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Autophagy

TP53-dependent autophagy links the ATR-CHEK1 axis activation to proinflammatory VEGFA production in human bronchial epithelial cells exposed to fine particulate matter (PM2.5).


PMID 27463284

Abstract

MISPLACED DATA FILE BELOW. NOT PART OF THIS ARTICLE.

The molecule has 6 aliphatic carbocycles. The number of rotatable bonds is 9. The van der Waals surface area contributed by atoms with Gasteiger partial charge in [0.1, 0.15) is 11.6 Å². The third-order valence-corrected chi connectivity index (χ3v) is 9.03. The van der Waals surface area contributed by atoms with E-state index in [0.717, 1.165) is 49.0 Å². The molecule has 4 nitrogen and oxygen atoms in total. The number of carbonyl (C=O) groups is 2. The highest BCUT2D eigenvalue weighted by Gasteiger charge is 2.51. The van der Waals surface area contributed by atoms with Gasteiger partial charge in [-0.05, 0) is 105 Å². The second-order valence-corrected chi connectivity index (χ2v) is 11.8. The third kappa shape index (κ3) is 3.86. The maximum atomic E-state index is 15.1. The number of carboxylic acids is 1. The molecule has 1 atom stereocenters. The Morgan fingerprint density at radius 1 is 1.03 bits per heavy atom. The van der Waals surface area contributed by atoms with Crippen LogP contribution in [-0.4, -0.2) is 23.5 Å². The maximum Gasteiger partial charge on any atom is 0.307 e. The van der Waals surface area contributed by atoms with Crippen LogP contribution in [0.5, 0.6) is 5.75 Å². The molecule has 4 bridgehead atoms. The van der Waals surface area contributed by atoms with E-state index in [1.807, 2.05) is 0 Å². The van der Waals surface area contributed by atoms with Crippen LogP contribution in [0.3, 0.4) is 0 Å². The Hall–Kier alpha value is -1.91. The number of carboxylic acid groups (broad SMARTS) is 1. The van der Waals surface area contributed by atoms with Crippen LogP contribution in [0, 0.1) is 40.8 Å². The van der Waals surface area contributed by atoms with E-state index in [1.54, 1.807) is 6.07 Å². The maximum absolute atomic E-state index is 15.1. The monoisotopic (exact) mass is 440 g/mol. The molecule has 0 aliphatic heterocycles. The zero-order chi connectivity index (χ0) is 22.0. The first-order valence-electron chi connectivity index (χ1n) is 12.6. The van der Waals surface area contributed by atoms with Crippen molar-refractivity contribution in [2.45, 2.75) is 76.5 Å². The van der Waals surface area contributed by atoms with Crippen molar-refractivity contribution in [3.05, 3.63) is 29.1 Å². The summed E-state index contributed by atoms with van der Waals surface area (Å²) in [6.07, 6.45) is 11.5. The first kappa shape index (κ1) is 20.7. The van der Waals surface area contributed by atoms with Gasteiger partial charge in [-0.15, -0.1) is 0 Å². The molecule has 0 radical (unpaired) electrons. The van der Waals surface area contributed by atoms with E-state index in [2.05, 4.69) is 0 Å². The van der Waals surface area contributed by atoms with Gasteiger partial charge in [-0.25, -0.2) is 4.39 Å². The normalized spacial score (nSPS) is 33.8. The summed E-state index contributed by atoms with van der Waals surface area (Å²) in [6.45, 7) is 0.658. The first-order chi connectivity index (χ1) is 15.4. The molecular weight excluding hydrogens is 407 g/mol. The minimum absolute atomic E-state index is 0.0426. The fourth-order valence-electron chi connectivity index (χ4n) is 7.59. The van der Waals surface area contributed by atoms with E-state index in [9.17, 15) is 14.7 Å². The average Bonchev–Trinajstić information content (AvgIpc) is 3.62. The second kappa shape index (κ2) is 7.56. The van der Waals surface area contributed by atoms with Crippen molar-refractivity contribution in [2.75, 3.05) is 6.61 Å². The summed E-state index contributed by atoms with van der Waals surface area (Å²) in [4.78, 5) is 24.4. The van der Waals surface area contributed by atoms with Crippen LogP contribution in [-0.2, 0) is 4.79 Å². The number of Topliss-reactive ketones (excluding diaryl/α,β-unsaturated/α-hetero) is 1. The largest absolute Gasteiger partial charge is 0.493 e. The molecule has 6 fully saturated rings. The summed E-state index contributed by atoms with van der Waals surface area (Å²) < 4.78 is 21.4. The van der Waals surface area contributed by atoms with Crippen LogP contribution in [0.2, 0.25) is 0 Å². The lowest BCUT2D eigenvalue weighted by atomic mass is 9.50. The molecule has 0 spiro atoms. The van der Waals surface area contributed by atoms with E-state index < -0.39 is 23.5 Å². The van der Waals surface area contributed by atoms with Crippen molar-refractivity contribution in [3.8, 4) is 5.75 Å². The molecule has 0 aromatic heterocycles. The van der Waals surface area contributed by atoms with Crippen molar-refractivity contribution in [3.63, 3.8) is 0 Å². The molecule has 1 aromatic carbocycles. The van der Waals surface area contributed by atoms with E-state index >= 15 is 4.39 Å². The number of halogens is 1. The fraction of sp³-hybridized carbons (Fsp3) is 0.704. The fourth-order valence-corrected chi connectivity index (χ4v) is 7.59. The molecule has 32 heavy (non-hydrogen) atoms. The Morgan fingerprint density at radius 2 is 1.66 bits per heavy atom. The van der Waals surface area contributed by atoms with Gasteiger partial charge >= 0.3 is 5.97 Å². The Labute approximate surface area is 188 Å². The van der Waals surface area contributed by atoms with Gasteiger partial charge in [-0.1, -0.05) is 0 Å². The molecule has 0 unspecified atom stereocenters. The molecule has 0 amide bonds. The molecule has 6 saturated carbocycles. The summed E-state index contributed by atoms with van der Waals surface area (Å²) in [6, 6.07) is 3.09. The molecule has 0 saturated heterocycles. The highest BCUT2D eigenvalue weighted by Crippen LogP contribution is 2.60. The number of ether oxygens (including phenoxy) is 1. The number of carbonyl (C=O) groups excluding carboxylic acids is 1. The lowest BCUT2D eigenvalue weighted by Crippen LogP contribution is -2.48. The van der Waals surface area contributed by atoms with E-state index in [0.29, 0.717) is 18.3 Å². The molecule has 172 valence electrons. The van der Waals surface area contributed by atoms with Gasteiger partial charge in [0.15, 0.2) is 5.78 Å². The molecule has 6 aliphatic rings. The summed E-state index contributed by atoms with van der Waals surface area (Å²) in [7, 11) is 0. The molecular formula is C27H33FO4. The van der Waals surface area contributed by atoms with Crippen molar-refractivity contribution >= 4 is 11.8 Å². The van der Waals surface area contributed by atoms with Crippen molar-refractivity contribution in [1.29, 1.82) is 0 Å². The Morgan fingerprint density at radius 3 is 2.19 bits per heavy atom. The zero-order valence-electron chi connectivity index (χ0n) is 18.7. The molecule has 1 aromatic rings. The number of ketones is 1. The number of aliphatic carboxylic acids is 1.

ABSTARCT Epidemiological and clinical studies have increasingly shown that fine particulate matter (PM2.5) is associated with a number of pathological respiratory diseases, such as bronchitis, asthma, and chronic obstructive pulmonary disease, which share the common feature of airway inflammation induced by particle exposure. Thus, understanding how PM2.5 triggers inflammatory responses in the respiratory system is crucial for the study of PM2.5 toxicity. In the current study, we found that exposing human bronchial epithelial cells (immortalized Beas-2B cells and primary cells) to PM2.5 collected in the winter in Wuhan, a city in southern China, induced a significant upregulation of VEGFA (vascular endothelial growth factor A) production, a signaling event that typically functions to control chronic airway inflammation and vascular remodeling. Further investigations showed that macroautophagy/autophagy was induced upon PM2.5 exposure and then mediated VEGFA upregulation by activating the SRC (SRC proto-oncogene, non-receptor tyrosine kinase)-STAT3 (signal transducer and activator of transcription 3) pathway in bronchial epithelial cells. By exploring the upstream signaling events responsible for autophagy induction, we revealed a requirement for TP53 (tumor protein p53) activation and the expression of its downstream target DRAM1 (DNA damage regulated autophagy modulator 1) for the induction of autophagy. These results thus extend the role of TP53-DRAM1-dependent autophagy beyond cell fate determination under genotoxic stress and to the control of proinflammatory cytokine production. Moreover, PM2.5 exposure strongly induced the activation of the ATR (ATR serine/threonine kinase)-CHEK1/CHK1 (checkpoint kinase 1) axis, which subsequently triggered TP53-dependent autophagy and VEGFA production in Beas-2B cells. Therefore, these findings suggest a novel link between processes regulating genomic integrity and airway inflammation via autophagy induction in bronchial epithelial cells under PM2.5 exposure.

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